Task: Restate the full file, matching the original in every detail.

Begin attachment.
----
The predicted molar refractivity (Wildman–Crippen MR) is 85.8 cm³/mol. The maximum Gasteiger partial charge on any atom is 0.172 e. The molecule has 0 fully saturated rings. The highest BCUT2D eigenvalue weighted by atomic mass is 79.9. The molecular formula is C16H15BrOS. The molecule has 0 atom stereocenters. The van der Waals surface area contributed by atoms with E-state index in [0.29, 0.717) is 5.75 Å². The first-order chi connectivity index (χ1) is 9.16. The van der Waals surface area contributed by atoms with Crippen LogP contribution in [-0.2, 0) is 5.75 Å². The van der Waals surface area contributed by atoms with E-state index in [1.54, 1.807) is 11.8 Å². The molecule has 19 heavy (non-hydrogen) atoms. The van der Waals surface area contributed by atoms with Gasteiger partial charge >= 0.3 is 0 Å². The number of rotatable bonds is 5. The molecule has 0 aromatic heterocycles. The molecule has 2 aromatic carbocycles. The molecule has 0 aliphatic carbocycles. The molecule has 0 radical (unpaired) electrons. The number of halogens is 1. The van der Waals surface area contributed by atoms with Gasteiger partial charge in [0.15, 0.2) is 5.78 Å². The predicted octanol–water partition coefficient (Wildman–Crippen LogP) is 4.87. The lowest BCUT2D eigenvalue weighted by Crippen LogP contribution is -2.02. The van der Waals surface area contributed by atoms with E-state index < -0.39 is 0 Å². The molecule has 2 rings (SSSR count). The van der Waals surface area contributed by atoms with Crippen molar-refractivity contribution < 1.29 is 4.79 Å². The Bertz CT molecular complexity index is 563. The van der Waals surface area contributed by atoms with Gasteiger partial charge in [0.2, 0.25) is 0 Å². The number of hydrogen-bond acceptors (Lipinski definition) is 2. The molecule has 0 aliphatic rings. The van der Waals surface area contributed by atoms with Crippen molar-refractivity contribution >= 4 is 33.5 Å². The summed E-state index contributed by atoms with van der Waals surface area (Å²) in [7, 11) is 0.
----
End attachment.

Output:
The predicted molar refractivity (Wildman–Crippen MR) is 85.8 cm³/mol. The maximum Gasteiger partial charge on any atom is 0.172 e. The molecule has 0 fully saturated rings. The highest BCUT2D eigenvalue weighted by atomic mass is 79.9. The molecular formula is C16H15BrOS. The molecule has 0 atom stereocenters. The van der Waals surface area contributed by atoms with E-state index in [0.29, 0.717) is 5.75 Å². The first-order chi connectivity index (χ1) is 9.16. The van der Waals surface area contributed by atoms with Crippen LogP contribution in [-0.2, 0) is 5.75 Å². The van der Waals surface area contributed by atoms with E-state index in [1.54, 1.807) is 11.8 Å². The molecule has 19 heavy (non-hydrogen) atoms. The van der Waals surface area contributed by atoms with Gasteiger partial charge >= 0.3 is 0 Å². The number of rotatable bonds is 5. The molecule has 0 aromatic heterocycles. The molecule has 2 aromatic carbocycles. The molecule has 0 aliphatic carbocycles. The molecule has 0 radical (unpaired) electrons. The number of halogens is 1. The van der Waals surface area contributed by atoms with Gasteiger partial charge in [0.15, 0.2) is 5.78 Å². The predicted octanol–water partition coefficient (Wildman–Crippen LogP) is 4.87. The lowest BCUT2D eigenvalue weighted by Crippen LogP contribution is -2.02. The van der Waals surface area contributed by atoms with E-state index < -0.39 is 0 Å². The molecule has 2 rings (SSSR count). The van der Waals surface area contributed by atoms with Crippen molar-refractivity contribution < 1.29 is 4.79 Å². The Bertz CT molecular complexity index is 563. The van der Waals surface area contributed by atoms with Gasteiger partial charge in [0.2, 0.25) is 0 Å². The number of hydrogen-bond acceptors (Lipinski definition) is 2. The molecule has 0 aliphatic rings. The van der Waals surface area contributed by atoms with Crippen molar-refractivity contribution >= 4 is 33.5 Å². The summed E-state index contributed by atoms with van der Waals surface area (Å²) in [7, 11) is 0.